Extracorporeal photochemotherapy in patients with steroid-dependent Crohn’s disease: a prospective pilot study

Authors

  • W. Reinisch,

    1. Department of Internal Medicine IV, Division of Gastroenterology and Hepatology, University of Vienna, Austria, and Waehringer Guertel 18–20, Vienna, Austria
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  • H. Nahavandi,

    1. Department of Dermatology, Division of Special and Environmental Dermatology, University of Vienna, Austria, and Waehringer Guertel 18–20, Vienna, Austria
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  • R. Santella,

    1. Division of Environmental Health Sciences, Joseph L. Mailman School of Public Health of Columbia University, Columbia, USA
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  • Y. Zhang,

    1. Division of Environmental Health Sciences, Joseph L. Mailman School of Public Health of Columbia University, Columbia, USA
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  • C. Gasché,

    1. Department of Internal Medicine IV, Division of Gastroenterology and Hepatology, University of Vienna, Austria, and Waehringer Guertel 18–20, Vienna, Austria
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  • G. Moser,

    1. Department of Internal Medicine IV, Division of Gastroenterology and Hepatology, University of Vienna, Austria, and Waehringer Guertel 18–20, Vienna, Austria
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  • T. Waldhör,

    1. Institute of Tumorbiology, Division of Epidemiology, Borschkegasse 8a, Vienna, Austria
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  • A. Gangl,

    1. Department of Internal Medicine IV, Division of Gastroenterology and Hepatology, University of Vienna, Austria, and Waehringer Guertel 18–20, Vienna, Austria
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  • H. Vogelsang,

    1. Department of Internal Medicine IV, Division of Gastroenterology and Hepatology, University of Vienna, Austria, and Waehringer Guertel 18–20, Vienna, Austria
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  • R. Knobler

    1. Department of Dermatology, Division of Special and Environmental Dermatology, University of Vienna, Austria, and Waehringer Guertel 18–20, Vienna, Austria
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Correspondence to: Dr Reinisch Department of Internal Medicine IV, Division of Gastroenterology und Hepatology, University of Vienna, Waehringer Guertel 18-20, A-1090 Vienna, Austria. E-mail: walter.reinisch@akh-wien.ac.at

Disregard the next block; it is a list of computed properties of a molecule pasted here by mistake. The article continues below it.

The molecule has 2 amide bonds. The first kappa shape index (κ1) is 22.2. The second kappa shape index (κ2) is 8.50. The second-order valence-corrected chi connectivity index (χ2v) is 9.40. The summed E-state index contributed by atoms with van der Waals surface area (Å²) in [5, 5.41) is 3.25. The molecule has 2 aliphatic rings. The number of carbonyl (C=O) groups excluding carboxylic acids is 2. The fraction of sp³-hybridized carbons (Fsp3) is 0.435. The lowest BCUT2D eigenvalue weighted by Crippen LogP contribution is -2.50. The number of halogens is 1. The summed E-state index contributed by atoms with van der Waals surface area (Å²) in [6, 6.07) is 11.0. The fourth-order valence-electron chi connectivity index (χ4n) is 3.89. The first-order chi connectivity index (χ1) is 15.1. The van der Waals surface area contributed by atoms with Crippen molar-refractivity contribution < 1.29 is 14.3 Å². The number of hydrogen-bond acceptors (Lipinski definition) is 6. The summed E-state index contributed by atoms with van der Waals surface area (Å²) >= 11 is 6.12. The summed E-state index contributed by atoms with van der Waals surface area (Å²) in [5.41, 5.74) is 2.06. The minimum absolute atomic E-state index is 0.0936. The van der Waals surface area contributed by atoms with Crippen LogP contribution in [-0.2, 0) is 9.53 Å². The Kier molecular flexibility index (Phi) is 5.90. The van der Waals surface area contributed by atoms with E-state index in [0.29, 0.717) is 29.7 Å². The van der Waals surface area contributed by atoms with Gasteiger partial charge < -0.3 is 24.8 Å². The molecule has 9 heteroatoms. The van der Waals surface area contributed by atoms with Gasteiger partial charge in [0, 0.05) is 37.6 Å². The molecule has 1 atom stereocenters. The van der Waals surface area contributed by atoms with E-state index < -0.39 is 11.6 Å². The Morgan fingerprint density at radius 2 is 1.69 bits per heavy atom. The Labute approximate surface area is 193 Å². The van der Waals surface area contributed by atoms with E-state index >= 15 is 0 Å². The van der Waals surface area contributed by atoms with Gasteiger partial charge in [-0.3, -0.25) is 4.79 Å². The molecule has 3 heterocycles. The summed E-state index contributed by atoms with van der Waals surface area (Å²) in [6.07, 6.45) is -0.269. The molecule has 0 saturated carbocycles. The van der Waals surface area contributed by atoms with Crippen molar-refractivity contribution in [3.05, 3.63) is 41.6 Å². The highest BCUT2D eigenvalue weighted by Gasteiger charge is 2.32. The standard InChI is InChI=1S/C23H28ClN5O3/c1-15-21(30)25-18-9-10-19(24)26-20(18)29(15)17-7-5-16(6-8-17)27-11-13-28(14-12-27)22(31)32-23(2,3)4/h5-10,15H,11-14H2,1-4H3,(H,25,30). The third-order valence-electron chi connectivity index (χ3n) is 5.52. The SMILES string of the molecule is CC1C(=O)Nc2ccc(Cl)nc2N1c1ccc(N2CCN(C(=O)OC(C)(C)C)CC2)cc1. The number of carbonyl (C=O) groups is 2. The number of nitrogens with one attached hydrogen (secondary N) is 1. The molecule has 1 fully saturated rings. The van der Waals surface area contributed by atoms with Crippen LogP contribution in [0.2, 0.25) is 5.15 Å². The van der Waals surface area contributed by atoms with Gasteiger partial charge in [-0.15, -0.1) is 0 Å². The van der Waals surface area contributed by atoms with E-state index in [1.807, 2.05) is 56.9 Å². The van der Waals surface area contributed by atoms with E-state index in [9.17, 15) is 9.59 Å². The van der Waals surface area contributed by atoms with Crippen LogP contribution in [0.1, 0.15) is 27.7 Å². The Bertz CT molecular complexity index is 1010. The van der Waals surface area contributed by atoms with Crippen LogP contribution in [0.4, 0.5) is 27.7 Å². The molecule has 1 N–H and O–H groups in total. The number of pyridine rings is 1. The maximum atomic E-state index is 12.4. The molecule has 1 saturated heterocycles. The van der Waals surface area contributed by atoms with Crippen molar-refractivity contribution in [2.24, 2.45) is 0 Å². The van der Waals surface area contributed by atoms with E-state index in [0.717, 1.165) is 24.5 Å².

Abstract

Background:

Extracorporeal photochemotherapy has been proven effective in selected T-cell mediated diseases.

Aim:

To evaluate the safety and efficacy of extracorporeal photochemotherapy in patients with steroid-dependent Crohn’s disease by an open, monocentric trial in three phases of 24 weeks each.

Methods:

In phase 1 standardized steroid tapering was initiated in patients with a history of steroid-dependent Crohn’s disease. Those with a prospectively evaluated maintenance dose of at least 10 mg/day prednisolone continued steroid-withdrawal under the application of extracorporeal photochemotherapy in phase 2. The duration of remission or response was followed during phase 3. Colonic tissue bioptically obtained before and after extracorporeal photochemotherapy was studied by immunofluorescence microscopy for the presence of photoadduct positive cells.

Results:

Out of 24 patients included in phase 1, 10 entered phase 2 for extracorporeal photochemotherapy. Four subjects achieved remission and four others response. Significant reductions in serum C-reactive protein levels and intestinal permeability were measured, as well as increases in quality of life and plasma adrenocorticotropic hormone levels. No major side-effects were observed. Remission remained stable in three out of four patients during phase 3. In three patients, positive nuclear stainings of photoadducts were detected in colonic mononuclear cells after extracorporeal photochemotherapy.

Conclusions:

Extracorporeal photochemotherapy represents a safe steroid-sparing approach in patients with Crohn’s disease and is associated with intestinal homing of photopheresed cells.

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